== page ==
With the unification of the European nation-states and the development of a common EU currency, some of us have been allowed to dream a little of that time when the world will join in one economic effort, albeit loose-knit, joined by that certain economic thread that allows individuals to encounter each other in a world marketplace as fluid as an internet chatroom or a skype line. What is interesting is that communication technology is a more literal form of getting together. When I talk to my clients over skype from their offices or homes thousands of miles away, either we have a good connection and we are able to communicate, or we cannot and then we try again as long as we both have the intention to do so. Not so for an economic currency, another tool to engage in exchange. The Euro is not just a symbol of the European Union, it is a common form of valuing the various economies of the EU. As such, it can be the tool that divides; that makes some people, even entire nations, feel they have less than their EU neighbors and for those neighbors to feel they are better, greater, and to see clearly that they have more. You don't have to be an EU nation to go through that experience. Our economic fictions have facilitated our exploitation of our distant brothers and sisters for our own gain, and then to use that gain to belittle, exoticize, and 'colonize' those others. It is just a little less palatable to treat our neighbors that way when we have come to adopt them into our own tribe... hence, creating an expectation that we intend to take care of them when the going gets rough.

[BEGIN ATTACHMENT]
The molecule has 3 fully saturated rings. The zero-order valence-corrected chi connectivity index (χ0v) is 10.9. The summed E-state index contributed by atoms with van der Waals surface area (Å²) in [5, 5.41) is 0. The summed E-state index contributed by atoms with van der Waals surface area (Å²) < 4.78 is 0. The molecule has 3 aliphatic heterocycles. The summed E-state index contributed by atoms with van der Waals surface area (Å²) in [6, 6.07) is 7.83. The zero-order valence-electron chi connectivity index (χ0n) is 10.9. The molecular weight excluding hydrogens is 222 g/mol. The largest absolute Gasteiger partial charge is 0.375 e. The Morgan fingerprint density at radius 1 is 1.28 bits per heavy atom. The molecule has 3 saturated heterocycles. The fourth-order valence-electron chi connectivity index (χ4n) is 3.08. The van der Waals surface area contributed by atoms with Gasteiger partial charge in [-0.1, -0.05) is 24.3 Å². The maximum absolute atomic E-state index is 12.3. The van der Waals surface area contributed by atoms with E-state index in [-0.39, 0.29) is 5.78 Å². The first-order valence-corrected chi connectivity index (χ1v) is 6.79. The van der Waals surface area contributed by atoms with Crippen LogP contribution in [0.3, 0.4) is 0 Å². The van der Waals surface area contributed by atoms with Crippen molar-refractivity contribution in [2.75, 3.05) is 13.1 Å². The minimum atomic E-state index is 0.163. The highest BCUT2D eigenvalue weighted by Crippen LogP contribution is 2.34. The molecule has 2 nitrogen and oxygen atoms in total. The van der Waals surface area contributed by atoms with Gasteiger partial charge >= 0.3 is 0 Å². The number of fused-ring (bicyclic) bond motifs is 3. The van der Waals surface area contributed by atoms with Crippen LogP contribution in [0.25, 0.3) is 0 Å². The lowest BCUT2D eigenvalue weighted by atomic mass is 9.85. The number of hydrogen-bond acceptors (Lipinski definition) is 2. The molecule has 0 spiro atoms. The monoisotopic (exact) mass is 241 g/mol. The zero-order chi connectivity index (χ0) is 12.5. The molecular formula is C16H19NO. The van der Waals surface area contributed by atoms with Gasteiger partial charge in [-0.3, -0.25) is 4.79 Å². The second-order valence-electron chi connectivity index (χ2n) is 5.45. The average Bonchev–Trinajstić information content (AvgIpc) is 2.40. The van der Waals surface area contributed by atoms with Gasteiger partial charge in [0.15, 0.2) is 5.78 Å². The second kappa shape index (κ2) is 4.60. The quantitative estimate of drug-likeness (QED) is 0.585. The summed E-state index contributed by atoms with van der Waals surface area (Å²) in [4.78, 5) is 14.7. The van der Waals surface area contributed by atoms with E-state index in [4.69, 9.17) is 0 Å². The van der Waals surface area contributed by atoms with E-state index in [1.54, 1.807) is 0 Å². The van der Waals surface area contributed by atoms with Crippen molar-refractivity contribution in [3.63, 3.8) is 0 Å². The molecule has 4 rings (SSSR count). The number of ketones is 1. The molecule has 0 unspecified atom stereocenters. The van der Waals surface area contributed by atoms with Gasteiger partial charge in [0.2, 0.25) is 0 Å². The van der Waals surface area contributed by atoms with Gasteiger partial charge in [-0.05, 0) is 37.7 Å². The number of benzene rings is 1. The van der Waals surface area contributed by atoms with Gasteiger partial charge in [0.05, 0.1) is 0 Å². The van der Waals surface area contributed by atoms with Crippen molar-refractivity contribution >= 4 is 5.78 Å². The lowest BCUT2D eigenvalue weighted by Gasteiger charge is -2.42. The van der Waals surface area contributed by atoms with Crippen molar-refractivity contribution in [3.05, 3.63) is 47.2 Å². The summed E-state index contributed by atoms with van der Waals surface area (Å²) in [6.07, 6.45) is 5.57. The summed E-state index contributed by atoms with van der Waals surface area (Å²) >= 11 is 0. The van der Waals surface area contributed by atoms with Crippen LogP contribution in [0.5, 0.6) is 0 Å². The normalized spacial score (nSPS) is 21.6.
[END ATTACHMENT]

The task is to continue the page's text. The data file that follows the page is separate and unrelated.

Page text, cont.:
It is a test of the underlying connection, symbolized by the Euro, as to whether in this time of need for countries like Greece, Italy, and Spain, the EU finds itself as one or many. Perhaps the EU can retain its unity without the common currency ... certainly the U.K. has fared no better; even with its separate pound, it has a lot in common with its poorer EU cousins these days!

Saturday, March 6, 2010

Management, Supervision, and Representation

There is a definite link between management, supervision, and representation, in a variety of settings. Recently, I have adopted a number of new roles, and in doing so adapted my prior learning to current surroundings. I notice in having done so, I now maintain and manage a business, supervise other attorneys, staff and their work even as I engage in many other tasks myself including client engagement, discussions, and input. In some ways these roles require the same skill sets, in others, completely different. But there is a link between them and it is important to define this link even as I come to better understand each of my new roles.

Reflecting upon these roles could significantly help me become more efficient, feel better or worse about the job I am doing, and bring to light the actual contribution I am making to those I supervise, and represent, and in turn, their contribution to my practice, business, and my own learning. I am certainly not alone in this position. Most corporate, legal, financial, and other managers are similarly placed. But this kind of self-review is more difficult when you are creating a new system from the ground up, and aside from colleagues in other firms or consultants or family and friends or client feedback, you are alone.